And one you may not have seen, published on Seekingalpha.com pointing to the potential of an investment in the GDXJ if gold and silver do make something of a recovery in 2016: GDXJ- Limited Downside And Great Upside Potential In A Rising Gold And Silver Price Scenario

 

Update with chart: Gold taken out of China’s SGE to top previous record by huge 400 tonnes.

The following is an edited version of an article I’ve written for sharpspixley.com – and was posted on that site on Friday, entitled: CHINA: SGE Gold withdrawals head for huge new record year.  This year’s withdrawal figures passed the 2013 full year record a months ago already and at the current rate will exceed the previous record figure by around 400 tonnes by the year end – although there’s a chance the figure could be higher still as withdrawals tend to rise as we get closer to the Chinese New Year, which falls on February 8th in 2016.

The big growth in SGE withdrawals this year is demonstrated  by the chart below from Nick Laird’s www.sharelynx.com website  which shows total withdrawals at the same time for the past seven years.  As can be seen gold taken out from the Shanghai exchange have been growing strongly year by year apart from a blip in 2014.    This year’s figure for week 47 is thus a massive 538 tonnes higher than at the same time last year and 382 tonnes higher than in the previous record 2013 year.  As can be seen from the chart the growth in withdrawals accelerated hugely in 2013 compared with previous years – a trend which has continued pretty well since.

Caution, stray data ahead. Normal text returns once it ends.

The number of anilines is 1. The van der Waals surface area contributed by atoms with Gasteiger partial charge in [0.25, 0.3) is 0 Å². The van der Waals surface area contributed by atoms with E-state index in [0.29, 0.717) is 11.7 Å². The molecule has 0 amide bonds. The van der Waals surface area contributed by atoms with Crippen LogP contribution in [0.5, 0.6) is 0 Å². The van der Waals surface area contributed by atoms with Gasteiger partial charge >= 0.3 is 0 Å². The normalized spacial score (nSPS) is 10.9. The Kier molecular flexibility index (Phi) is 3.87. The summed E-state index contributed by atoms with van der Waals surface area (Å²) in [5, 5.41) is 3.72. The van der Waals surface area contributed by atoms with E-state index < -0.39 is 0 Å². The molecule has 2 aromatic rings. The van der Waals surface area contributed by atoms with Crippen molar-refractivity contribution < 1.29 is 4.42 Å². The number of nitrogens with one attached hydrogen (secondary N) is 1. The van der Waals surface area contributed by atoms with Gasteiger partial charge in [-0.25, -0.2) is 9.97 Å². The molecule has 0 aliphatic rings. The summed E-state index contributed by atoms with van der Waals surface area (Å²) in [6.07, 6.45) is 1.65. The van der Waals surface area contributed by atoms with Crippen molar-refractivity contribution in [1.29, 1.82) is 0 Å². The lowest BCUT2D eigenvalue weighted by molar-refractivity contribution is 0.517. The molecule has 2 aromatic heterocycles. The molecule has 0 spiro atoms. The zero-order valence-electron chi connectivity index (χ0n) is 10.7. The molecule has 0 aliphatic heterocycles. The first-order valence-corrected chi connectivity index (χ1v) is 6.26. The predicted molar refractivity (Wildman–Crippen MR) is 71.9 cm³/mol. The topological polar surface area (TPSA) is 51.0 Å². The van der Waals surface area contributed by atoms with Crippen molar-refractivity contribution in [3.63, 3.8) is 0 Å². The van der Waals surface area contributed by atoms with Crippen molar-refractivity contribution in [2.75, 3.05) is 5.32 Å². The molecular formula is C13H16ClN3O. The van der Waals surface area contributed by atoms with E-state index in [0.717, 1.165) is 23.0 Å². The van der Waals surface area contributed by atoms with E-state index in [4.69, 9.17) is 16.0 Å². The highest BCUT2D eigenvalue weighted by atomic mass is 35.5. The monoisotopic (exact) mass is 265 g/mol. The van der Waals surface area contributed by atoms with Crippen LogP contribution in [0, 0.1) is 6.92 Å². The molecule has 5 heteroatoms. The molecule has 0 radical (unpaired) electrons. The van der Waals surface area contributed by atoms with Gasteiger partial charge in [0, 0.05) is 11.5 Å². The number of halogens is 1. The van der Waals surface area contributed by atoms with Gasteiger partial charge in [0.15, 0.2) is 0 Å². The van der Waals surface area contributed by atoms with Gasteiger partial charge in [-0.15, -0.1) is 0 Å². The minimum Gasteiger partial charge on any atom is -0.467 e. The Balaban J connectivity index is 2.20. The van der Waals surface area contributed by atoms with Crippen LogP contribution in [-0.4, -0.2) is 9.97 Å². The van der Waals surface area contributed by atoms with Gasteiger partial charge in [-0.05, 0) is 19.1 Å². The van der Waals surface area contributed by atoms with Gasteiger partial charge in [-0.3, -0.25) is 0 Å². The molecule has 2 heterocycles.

sge 47

The Sharps Pixley article notes that although Shanghai Gold Exchange (SGE) weekly withdrawal figures seem to have fallen back a little from their heady July/August/September heights, when at times over 70 tonnes of physical gold were taken out of the Exchange’s vaults in a single week, this year’s total is still heading for a huge new record high.  Total withdrawals so far this year to the end of last week (Dec 4th – the SGE reports withdrawals a week in arrears) have amounted to just under 2,405 tonnes after a figure of 42.6 tonnes in the latest reported week.  The record full year withdrawals figure was back in 2013 when 2,181 tonnes were withdrawn – a figure which was already surpassed several weeks ago and with virtually four weeks of withdrawals still to come this year the full year total looks to be heading for the high 2,500s.  For reference the full year SGE withdrawals figure in 2014 had fallen back somewhat to 2,102 tonnes – still comfortably the second highest year on record at the time.

It was also noted that SGE withdrawal figures do remain running well in excess of known Chinese gold imports plus domestic production so far this year (See: 2016 a crunch year for physical gold supply).  The linked article suggests total gold availability of only around 2,100 tonnes for the full year (which includes a perhaps conservative estimate of around 200 tonnes from scrap sources).  However China is extremely reticent about reporting all its import and gold supply figures, so it is conceivable the actual figure could well be higher still perhaps bringing it closer to the SGE withdrawals metric.